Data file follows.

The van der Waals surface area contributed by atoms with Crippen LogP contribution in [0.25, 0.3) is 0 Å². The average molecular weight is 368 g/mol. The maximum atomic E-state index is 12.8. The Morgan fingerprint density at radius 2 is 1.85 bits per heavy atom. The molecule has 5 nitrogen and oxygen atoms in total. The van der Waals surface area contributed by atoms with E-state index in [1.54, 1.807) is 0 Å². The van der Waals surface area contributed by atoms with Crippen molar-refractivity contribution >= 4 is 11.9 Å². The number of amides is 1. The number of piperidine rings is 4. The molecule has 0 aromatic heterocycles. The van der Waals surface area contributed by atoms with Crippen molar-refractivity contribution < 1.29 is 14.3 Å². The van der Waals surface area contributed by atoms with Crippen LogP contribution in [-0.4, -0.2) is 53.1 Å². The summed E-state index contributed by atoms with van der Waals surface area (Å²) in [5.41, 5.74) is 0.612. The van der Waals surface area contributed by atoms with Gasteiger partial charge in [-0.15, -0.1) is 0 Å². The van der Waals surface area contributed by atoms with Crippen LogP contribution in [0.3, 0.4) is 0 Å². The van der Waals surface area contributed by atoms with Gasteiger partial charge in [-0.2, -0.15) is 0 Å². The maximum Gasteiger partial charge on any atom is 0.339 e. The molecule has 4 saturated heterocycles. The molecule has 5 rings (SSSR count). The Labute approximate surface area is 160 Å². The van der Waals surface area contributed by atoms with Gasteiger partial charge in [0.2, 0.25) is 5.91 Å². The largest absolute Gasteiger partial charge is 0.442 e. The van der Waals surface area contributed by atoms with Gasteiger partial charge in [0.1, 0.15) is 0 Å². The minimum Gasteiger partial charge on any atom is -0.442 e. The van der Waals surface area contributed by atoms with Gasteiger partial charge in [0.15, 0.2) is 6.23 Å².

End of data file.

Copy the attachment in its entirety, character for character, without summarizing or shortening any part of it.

The van der Waals surface area contributed by atoms with Crippen LogP contribution in [0.25, 0.3) is 0 Å². The average molecular weight is 368 g/mol. The maximum atomic E-state index is 12.8. The Morgan fingerprint density at radius 2 is 1.85 bits per heavy atom. The molecule has 5 nitrogen and oxygen atoms in total. The van der Waals surface area contributed by atoms with E-state index in [1.54, 1.807) is 0 Å². The van der Waals surface area contributed by atoms with Crippen molar-refractivity contribution >= 4 is 11.9 Å². The number of amides is 1. The number of piperidine rings is 4. The molecule has 0 aromatic heterocycles. The van der Waals surface area contributed by atoms with Crippen molar-refractivity contribution < 1.29 is 14.3 Å². The van der Waals surface area contributed by atoms with Crippen LogP contribution in [-0.4, -0.2) is 53.1 Å². The summed E-state index contributed by atoms with van der Waals surface area (Å²) in [5.41, 5.74) is 0.612. The van der Waals surface area contributed by atoms with Gasteiger partial charge in [-0.15, -0.1) is 0 Å². The van der Waals surface area contributed by atoms with Crippen LogP contribution in [0.3, 0.4) is 0 Å². The van der Waals surface area contributed by atoms with Gasteiger partial charge in [-0.2, -0.15) is 0 Å². The maximum Gasteiger partial charge on any atom is 0.339 e. The molecule has 4 saturated heterocycles. The molecule has 5 rings (SSSR count). The Labute approximate surface area is 160 Å². The van der Waals surface area contributed by atoms with Gasteiger partial charge in [0.2, 0.25) is 5.91 Å². The largest absolute Gasteiger partial charge is 0.442 e. The van der Waals surface area contributed by atoms with Gasteiger partial charge in [0.1, 0.15) is 0 Å². The minimum Gasteiger partial charge on any atom is -0.442 e. The van der Waals surface area contributed by atoms with Gasteiger partial charge in [0.15, 0.2) is 6.23 Å².